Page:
Writing about web page http://news.bbc.co.uk/1/hi/uk_politics/8132968.stm
It appears that the current political debate in the UK on the future of the country’s finances has reached something of a stalemate. As political commentators, economists and those who follow politics in the news will know, Gordon Brown has resorted to outright and blatant lying in a last-ditch attempt to save his bacon. He’s widely on the record for portraying the next election as a clear choice between “Labour investment and Tory cuts”. I have yet to hear a single person outside the Labour party (who seem to have begrudingly united behind their leader after their disastrous European elections) express a view other than “this is a fabrication”. I even heard an economist on PM say (apologies if this is not exact) “For once, there is a very clear right and wrong, and all the government’s own figures show that Gordon Brown is wrong”. What I don’t understand is why there is widespread indifference to this at present. Perhaps everyone is exhausted in the wake of the economic crisis and the expenses scandal. But surely when the debate comes this far between one party telling the truth and the other a complete fabrication, then it’s really time to sit up and take action. I quote the linked article above:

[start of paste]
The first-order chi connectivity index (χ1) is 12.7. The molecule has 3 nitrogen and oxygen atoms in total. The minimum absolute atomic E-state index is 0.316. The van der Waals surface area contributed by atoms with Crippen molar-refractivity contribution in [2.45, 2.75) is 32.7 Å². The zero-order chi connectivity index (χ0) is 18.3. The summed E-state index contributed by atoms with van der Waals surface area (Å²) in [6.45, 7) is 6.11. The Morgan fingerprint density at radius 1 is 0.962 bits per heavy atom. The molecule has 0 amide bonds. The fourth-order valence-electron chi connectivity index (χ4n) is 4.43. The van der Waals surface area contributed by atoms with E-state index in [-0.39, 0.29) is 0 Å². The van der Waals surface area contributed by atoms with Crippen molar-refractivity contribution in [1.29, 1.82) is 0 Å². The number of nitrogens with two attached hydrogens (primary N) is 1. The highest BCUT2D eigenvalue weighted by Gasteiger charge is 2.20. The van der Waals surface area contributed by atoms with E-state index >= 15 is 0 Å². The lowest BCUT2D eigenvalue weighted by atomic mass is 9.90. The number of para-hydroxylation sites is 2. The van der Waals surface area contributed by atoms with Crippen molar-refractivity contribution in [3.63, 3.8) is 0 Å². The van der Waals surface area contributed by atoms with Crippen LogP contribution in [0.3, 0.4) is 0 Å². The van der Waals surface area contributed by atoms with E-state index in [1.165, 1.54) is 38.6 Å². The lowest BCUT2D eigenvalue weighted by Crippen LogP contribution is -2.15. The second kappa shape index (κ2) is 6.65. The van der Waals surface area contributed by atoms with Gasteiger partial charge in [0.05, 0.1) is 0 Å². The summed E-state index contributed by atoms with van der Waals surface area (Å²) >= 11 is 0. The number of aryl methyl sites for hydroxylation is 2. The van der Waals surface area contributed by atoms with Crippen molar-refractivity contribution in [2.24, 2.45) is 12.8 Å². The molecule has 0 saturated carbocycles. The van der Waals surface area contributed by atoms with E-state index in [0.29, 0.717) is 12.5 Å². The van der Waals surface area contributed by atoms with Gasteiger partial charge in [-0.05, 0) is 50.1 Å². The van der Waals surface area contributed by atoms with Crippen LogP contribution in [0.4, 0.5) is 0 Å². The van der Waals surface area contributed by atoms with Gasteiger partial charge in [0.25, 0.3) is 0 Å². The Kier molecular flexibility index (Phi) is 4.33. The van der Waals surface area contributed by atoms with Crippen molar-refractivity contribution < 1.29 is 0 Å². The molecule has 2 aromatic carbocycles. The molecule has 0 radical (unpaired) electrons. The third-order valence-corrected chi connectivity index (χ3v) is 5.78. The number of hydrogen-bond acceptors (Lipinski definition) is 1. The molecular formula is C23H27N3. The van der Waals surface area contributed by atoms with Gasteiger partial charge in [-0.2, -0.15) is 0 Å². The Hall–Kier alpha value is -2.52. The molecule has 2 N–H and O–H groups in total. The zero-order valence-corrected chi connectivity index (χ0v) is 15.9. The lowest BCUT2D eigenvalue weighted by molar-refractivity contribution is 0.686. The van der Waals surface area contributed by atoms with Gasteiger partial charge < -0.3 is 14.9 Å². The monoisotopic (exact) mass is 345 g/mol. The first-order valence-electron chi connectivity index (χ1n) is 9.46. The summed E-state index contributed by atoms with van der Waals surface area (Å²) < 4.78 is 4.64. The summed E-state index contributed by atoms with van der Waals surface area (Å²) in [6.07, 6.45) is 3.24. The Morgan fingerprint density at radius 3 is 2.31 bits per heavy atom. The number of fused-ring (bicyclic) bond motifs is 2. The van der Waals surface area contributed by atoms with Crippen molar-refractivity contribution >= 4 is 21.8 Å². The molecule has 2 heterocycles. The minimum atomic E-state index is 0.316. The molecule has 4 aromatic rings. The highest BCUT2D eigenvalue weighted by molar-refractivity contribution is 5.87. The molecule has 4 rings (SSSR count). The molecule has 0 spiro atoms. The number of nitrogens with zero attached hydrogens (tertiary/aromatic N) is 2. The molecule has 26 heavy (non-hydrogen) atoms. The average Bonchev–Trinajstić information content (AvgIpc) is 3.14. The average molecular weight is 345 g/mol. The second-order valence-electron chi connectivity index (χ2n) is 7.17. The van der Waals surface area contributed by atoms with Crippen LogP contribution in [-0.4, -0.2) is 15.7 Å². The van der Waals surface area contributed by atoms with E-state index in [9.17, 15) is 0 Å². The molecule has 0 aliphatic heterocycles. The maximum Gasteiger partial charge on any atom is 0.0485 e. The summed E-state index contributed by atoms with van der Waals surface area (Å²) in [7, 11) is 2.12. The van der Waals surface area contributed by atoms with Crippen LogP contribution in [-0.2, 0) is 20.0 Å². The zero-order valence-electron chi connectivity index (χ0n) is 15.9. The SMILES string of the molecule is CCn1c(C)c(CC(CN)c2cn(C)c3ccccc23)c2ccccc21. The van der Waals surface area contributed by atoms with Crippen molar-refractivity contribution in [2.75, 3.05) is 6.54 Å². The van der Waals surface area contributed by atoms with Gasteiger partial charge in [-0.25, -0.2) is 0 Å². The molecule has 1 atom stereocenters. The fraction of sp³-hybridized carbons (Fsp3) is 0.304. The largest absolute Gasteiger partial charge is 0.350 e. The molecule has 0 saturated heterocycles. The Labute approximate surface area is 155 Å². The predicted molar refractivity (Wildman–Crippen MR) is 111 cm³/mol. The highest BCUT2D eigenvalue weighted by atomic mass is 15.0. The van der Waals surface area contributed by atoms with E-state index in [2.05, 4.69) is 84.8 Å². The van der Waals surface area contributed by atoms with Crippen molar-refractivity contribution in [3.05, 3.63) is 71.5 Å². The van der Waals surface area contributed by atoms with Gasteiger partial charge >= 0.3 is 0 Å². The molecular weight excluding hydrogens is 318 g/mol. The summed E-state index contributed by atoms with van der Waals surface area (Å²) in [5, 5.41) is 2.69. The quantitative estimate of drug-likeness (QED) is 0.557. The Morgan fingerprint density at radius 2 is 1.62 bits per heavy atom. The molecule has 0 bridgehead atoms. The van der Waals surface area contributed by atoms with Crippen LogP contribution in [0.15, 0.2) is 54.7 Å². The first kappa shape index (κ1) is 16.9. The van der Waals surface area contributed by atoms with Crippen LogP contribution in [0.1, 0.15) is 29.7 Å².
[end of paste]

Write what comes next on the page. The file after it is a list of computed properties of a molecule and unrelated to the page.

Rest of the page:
Some in Labour feel it is not a credible position to say that the Tories are going to cut everything while Labour will invest. But cabinet ministers close to Gordon Brown believe that this is a fruitful line of attack.
How exactly cabinet ministers think that this is a credible line of attack, when the argument is clearly so far from being credible, I don’t know. Perhaps it is the only position that Labour have left, because as soon as they are forced to admit the true state of the finances and come clean they will be forced to show that their management of the economy not just since the credit crunch but before it was poor, which will do irrepairable damage to them. Mervin King has already said as much as the current levels of government spending are unsustainable – they have after all only been sustained so far by relying in turn on an unsustainable financial sector. Right now though, until Labour drop the pretence that investment will continue to rise under their governance if they are elected for a fourth term, the Conservatives will not be able to talk a great deal more about their plans for the economy, because discussion of cuts from them would result in Labour making political hay by falsely pointing the finger and claiming to have something altogether better. Nick Clegg is right when he says that neither of the two main parties is being honest with the public – but until Labour are forced into doing so, the Conservatives risk too much damage by revealing their future plans.